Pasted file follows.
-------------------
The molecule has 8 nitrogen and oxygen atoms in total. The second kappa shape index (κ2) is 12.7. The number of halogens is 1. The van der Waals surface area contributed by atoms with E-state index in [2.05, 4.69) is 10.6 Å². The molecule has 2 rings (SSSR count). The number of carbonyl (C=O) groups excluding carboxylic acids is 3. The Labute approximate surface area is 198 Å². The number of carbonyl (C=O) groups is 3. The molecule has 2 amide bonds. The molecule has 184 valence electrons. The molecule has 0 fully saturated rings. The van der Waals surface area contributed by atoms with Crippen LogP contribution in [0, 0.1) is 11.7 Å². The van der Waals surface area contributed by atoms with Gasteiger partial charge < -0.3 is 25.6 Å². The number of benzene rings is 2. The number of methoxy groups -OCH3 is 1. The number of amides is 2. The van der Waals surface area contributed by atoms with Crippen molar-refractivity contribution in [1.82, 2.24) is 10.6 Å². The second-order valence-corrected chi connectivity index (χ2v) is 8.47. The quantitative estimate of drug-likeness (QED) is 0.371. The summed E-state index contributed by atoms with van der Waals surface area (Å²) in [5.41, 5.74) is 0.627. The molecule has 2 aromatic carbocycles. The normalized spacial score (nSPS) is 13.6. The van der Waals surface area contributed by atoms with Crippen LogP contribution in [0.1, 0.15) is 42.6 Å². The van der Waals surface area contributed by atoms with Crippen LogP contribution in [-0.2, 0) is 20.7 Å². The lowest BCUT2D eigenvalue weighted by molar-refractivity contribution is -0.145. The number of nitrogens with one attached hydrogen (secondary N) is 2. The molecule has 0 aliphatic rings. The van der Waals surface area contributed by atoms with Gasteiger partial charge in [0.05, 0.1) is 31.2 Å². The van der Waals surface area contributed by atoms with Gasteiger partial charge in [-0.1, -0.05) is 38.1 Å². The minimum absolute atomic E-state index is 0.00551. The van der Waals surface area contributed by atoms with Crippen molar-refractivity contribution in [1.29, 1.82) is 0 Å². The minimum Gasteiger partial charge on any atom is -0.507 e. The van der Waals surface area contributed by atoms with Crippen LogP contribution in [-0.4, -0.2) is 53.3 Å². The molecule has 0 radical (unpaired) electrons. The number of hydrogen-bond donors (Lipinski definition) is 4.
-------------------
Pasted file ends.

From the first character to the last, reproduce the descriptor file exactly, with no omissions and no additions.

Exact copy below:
The molecule has 8 nitrogen and oxygen atoms in total. The second kappa shape index (κ2) is 12.7. The number of halogens is 1. The van der Waals surface area contributed by atoms with E-state index in [2.05, 4.69) is 10.6 Å². The molecule has 2 rings (SSSR count). The number of carbonyl (C=O) groups excluding carboxylic acids is 3. The Labute approximate surface area is 198 Å². The number of carbonyl (C=O) groups is 3. The molecule has 2 amide bonds. The molecule has 184 valence electrons. The molecule has 0 fully saturated rings. The van der Waals surface area contributed by atoms with Crippen LogP contribution in [0, 0.1) is 11.7 Å². The van der Waals surface area contributed by atoms with Gasteiger partial charge < -0.3 is 25.6 Å². The number of benzene rings is 2. The number of methoxy groups -OCH3 is 1. The number of amides is 2. The van der Waals surface area contributed by atoms with Crippen molar-refractivity contribution in [1.82, 2.24) is 10.6 Å². The second-order valence-corrected chi connectivity index (χ2v) is 8.47. The quantitative estimate of drug-likeness (QED) is 0.371. The summed E-state index contributed by atoms with van der Waals surface area (Å²) in [5.41, 5.74) is 0.627. The molecule has 2 aromatic carbocycles. The normalized spacial score (nSPS) is 13.6. The van der Waals surface area contributed by atoms with Crippen LogP contribution in [0.1, 0.15) is 42.6 Å². The van der Waals surface area contributed by atoms with Crippen LogP contribution in [-0.2, 0) is 20.7 Å². The lowest BCUT2D eigenvalue weighted by molar-refractivity contribution is -0.145. The number of nitrogens with one attached hydrogen (secondary N) is 2. The molecule has 0 aliphatic rings. The van der Waals surface area contributed by atoms with Gasteiger partial charge in [0.05, 0.1) is 31.2 Å². The van der Waals surface area contributed by atoms with Gasteiger partial charge in [-0.1, -0.05) is 38.1 Å². The minimum absolute atomic E-state index is 0.00551. The van der Waals surface area contributed by atoms with Crippen molar-refractivity contribution in [1.29, 1.82) is 0 Å². The minimum Gasteiger partial charge on any atom is -0.507 e. The van der Waals surface area contributed by atoms with Crippen LogP contribution in [-0.4, -0.2) is 53.3 Å². The molecule has 0 radical (unpaired) electrons. The number of hydrogen-bond donors (Lipinski definition) is 4.